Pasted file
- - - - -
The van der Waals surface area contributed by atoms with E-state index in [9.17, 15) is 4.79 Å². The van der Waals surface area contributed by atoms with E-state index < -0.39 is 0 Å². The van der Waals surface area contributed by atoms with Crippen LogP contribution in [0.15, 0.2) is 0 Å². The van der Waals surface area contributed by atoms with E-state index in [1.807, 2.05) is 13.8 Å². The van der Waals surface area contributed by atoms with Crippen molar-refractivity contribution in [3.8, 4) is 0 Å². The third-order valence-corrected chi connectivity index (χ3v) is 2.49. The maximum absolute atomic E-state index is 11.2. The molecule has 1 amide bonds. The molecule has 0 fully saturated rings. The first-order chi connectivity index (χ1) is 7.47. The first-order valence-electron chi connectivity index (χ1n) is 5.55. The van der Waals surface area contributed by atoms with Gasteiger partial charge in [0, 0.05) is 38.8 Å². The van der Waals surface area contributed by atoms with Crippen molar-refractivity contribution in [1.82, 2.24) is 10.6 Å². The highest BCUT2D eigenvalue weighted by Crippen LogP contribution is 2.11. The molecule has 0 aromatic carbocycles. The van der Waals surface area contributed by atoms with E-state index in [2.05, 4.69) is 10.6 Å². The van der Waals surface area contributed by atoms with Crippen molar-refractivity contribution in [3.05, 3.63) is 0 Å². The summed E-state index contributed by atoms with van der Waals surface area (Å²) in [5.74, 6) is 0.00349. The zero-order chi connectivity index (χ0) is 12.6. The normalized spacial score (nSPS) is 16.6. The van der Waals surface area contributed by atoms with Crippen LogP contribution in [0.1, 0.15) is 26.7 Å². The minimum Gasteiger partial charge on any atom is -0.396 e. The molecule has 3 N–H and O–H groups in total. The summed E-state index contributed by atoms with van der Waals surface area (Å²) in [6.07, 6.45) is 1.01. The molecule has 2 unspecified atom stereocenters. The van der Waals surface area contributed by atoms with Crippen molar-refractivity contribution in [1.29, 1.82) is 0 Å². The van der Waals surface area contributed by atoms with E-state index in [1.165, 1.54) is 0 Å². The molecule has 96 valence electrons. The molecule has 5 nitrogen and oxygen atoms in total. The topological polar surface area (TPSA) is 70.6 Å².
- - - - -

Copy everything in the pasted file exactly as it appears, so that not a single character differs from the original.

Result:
The van der Waals surface area contributed by atoms with E-state index in [9.17, 15) is 4.79 Å². The van der Waals surface area contributed by atoms with E-state index < -0.39 is 0 Å². The van der Waals surface area contributed by atoms with Crippen LogP contribution in [0.15, 0.2) is 0 Å². The van der Waals surface area contributed by atoms with E-state index in [1.807, 2.05) is 13.8 Å². The van der Waals surface area contributed by atoms with Crippen molar-refractivity contribution in [3.8, 4) is 0 Å². The third-order valence-corrected chi connectivity index (χ3v) is 2.49. The maximum absolute atomic E-state index is 11.2. The molecule has 1 amide bonds. The molecule has 0 fully saturated rings. The first-order chi connectivity index (χ1) is 7.47. The first-order valence-electron chi connectivity index (χ1n) is 5.55. The van der Waals surface area contributed by atoms with Gasteiger partial charge in [0, 0.05) is 38.8 Å². The van der Waals surface area contributed by atoms with Crippen molar-refractivity contribution in [1.82, 2.24) is 10.6 Å². The highest BCUT2D eigenvalue weighted by Crippen LogP contribution is 2.11. The molecule has 0 aromatic carbocycles. The van der Waals surface area contributed by atoms with E-state index in [2.05, 4.69) is 10.6 Å². The van der Waals surface area contributed by atoms with Crippen molar-refractivity contribution in [3.05, 3.63) is 0 Å². The summed E-state index contributed by atoms with van der Waals surface area (Å²) in [5.74, 6) is 0.00349. The zero-order chi connectivity index (χ0) is 12.6. The normalized spacial score (nSPS) is 16.6. The van der Waals surface area contributed by atoms with Crippen LogP contribution in [0.1, 0.15) is 26.7 Å². The minimum Gasteiger partial charge on any atom is -0.396 e. The molecule has 3 N–H and O–H groups in total. The summed E-state index contributed by atoms with van der Waals surface area (Å²) in [6.07, 6.45) is 1.01. The molecule has 2 unspecified atom stereocenters. The van der Waals surface area contributed by atoms with Crippen molar-refractivity contribution in [1.29, 1.82) is 0 Å². The van der Waals surface area contributed by atoms with E-state index in [1.165, 1.54) is 0 Å². The molecule has 96 valence electrons. The molecule has 5 nitrogen and oxygen atoms in total. The topological polar surface area (TPSA) is 70.6 Å².